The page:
By Scott Booth and Timothy Gustafson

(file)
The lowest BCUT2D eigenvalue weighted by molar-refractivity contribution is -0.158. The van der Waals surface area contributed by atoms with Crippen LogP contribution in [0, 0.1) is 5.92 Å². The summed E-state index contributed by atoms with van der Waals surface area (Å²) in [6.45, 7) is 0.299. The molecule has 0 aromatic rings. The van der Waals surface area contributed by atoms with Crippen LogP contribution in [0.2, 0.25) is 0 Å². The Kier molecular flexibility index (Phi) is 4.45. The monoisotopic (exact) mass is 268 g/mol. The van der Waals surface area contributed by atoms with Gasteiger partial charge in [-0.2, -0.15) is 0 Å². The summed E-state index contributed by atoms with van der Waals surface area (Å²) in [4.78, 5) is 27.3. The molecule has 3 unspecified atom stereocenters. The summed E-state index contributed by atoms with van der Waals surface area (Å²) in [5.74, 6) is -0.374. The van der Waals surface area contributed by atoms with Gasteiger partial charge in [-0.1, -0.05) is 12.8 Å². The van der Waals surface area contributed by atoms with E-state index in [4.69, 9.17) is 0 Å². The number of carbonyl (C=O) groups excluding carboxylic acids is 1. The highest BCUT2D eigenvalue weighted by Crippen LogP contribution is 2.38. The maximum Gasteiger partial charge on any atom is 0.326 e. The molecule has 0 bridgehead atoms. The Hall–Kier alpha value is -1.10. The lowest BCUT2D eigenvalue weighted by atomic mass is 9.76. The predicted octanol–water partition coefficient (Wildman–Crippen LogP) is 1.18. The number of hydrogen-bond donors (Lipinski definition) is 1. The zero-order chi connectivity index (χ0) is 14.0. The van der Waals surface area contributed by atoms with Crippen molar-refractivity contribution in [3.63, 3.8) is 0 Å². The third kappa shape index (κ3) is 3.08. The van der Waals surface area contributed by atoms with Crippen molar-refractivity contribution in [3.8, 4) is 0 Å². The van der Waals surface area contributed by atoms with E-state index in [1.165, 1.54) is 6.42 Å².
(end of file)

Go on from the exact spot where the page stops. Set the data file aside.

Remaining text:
The Arizona Department of Revenue concluded in a Taxpayer Information Ruling that court-ordered proceeds from a patent infringement lawsuit were properly characterized as business income. The taxpayer held more than 200 patents that it developed or acquired for use in its own manufacturing process or patent licensing activities, one of which had been infringed by a competing manufacturer. The taxpayer filed a patent infringement lawsuit, which it successfully prosecuted, and was awarded a judgment intended to compensate the taxpayer for lost profits and reasonable royalties, plus punitive damages, attorney’s fees and interest. The taxpayer requested a ruling addressing Arizona’s corporate income tax characterization of the expected judgment proceeds. The Department determined the taxpayer’s ability to generate revenue was contingent upon effectively managing its patents. Accordingly, because the award was “the result of loss of business or royalties resulting from the patent infringement of a particular patent that was acquired by [the taxpayer] for use in its regular trade or business,” the Department concluded that the award was properly characterized as business income. The Department also determined that the income derived from the 931 total patents in the affiliated group’s manufacturing operations was at the “core of the group’s income producing capabilities,” and as such the income from the patent infringement lawsuit was properly treated as business income when viewed on the whole. Ariz. TIR LR13-004 (Released Nov. 2013).